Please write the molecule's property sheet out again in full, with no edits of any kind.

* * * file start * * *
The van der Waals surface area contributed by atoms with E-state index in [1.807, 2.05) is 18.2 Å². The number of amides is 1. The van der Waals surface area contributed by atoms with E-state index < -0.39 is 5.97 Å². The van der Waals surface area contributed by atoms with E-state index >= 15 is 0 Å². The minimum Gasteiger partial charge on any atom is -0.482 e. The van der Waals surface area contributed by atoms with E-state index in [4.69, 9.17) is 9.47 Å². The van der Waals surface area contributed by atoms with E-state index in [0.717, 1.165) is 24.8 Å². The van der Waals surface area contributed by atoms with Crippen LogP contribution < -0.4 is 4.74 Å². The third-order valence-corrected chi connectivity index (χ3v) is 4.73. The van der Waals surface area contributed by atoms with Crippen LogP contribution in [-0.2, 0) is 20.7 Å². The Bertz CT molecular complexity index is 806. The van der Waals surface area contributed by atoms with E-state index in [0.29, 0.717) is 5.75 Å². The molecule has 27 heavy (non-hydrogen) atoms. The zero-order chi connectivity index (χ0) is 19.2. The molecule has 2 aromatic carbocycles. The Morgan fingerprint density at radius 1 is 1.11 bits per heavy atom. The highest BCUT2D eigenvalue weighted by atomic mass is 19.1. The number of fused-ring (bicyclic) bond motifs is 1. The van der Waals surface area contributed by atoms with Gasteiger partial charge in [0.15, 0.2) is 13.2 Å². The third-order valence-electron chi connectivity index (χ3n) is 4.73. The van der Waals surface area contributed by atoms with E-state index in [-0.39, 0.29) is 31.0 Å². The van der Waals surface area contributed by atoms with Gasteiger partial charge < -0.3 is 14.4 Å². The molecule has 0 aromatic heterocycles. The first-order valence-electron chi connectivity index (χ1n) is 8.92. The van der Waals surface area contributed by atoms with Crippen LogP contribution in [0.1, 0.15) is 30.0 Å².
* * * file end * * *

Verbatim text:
The van der Waals surface area contributed by atoms with E-state index in [1.807, 2.05) is 18.2 Å². The number of amides is 1. The van der Waals surface area contributed by atoms with E-state index < -0.39 is 5.97 Å². The van der Waals surface area contributed by atoms with E-state index >= 15 is 0 Å². The minimum Gasteiger partial charge on any atom is -0.482 e. The van der Waals surface area contributed by atoms with E-state index in [4.69, 9.17) is 9.47 Å². The van der Waals surface area contributed by atoms with E-state index in [0.717, 1.165) is 24.8 Å². The van der Waals surface area contributed by atoms with Crippen LogP contribution < -0.4 is 4.74 Å². The third-order valence-corrected chi connectivity index (χ3v) is 4.73. The van der Waals surface area contributed by atoms with Crippen LogP contribution in [-0.2, 0) is 20.7 Å². The Bertz CT molecular complexity index is 806. The van der Waals surface area contributed by atoms with E-state index in [0.29, 0.717) is 5.75 Å². The molecule has 27 heavy (non-hydrogen) atoms. The zero-order chi connectivity index (χ0) is 19.2. The molecule has 2 aromatic carbocycles. The Morgan fingerprint density at radius 1 is 1.11 bits per heavy atom. The highest BCUT2D eigenvalue weighted by atomic mass is 19.1. The number of fused-ring (bicyclic) bond motifs is 1. The van der Waals surface area contributed by atoms with Gasteiger partial charge in [0.15, 0.2) is 13.2 Å². The third-order valence-electron chi connectivity index (χ3n) is 4.73. The van der Waals surface area contributed by atoms with E-state index in [-0.39, 0.29) is 31.0 Å². The van der Waals surface area contributed by atoms with Gasteiger partial charge < -0.3 is 14.4 Å². The molecule has 0 aromatic heterocycles. The first-order valence-electron chi connectivity index (χ1n) is 8.92. The van der Waals surface area contributed by atoms with Crippen LogP contribution in [0.1, 0.15) is 30.0 Å².